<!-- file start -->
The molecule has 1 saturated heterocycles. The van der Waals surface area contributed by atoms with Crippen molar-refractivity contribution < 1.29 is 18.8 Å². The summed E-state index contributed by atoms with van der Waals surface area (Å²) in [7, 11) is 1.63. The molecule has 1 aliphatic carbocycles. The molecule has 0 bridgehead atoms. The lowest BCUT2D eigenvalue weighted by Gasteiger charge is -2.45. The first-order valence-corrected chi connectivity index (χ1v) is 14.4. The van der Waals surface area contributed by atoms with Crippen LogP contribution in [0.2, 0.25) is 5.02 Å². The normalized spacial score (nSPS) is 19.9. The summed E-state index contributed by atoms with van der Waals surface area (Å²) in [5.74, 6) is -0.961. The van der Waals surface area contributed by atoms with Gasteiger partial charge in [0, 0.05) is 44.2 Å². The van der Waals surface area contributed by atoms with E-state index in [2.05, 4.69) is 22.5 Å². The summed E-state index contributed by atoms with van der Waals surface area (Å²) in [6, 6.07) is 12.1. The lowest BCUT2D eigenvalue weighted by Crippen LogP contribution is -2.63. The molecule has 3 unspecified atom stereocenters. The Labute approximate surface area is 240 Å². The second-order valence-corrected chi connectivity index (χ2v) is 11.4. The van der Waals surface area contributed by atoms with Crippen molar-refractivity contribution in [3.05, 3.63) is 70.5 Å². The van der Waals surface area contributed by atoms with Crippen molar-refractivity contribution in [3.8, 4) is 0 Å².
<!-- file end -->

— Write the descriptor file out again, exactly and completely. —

The molecule has 1 saturated heterocycles. The van der Waals surface area contributed by atoms with Crippen molar-refractivity contribution < 1.29 is 18.8 Å². The summed E-state index contributed by atoms with van der Waals surface area (Å²) in [7, 11) is 1.63. The molecule has 1 aliphatic carbocycles. The molecule has 0 bridgehead atoms. The lowest BCUT2D eigenvalue weighted by Gasteiger charge is -2.45. The first-order valence-corrected chi connectivity index (χ1v) is 14.4. The van der Waals surface area contributed by atoms with Crippen LogP contribution in [0.2, 0.25) is 5.02 Å². The normalized spacial score (nSPS) is 19.9. The summed E-state index contributed by atoms with van der Waals surface area (Å²) in [5.74, 6) is -0.961. The van der Waals surface area contributed by atoms with Gasteiger partial charge in [0, 0.05) is 44.2 Å². The van der Waals surface area contributed by atoms with E-state index in [2.05, 4.69) is 22.5 Å². The summed E-state index contributed by atoms with van der Waals surface area (Å²) in [6, 6.07) is 12.1. The lowest BCUT2D eigenvalue weighted by Crippen LogP contribution is -2.63. The molecule has 3 unspecified atom stereocenters. The Labute approximate surface area is 240 Å². The second-order valence-corrected chi connectivity index (χ2v) is 11.4. The van der Waals surface area contributed by atoms with Crippen molar-refractivity contribution in [3.05, 3.63) is 70.5 Å². The van der Waals surface area contributed by atoms with Crippen molar-refractivity contribution in [3.8, 4) is 0 Å².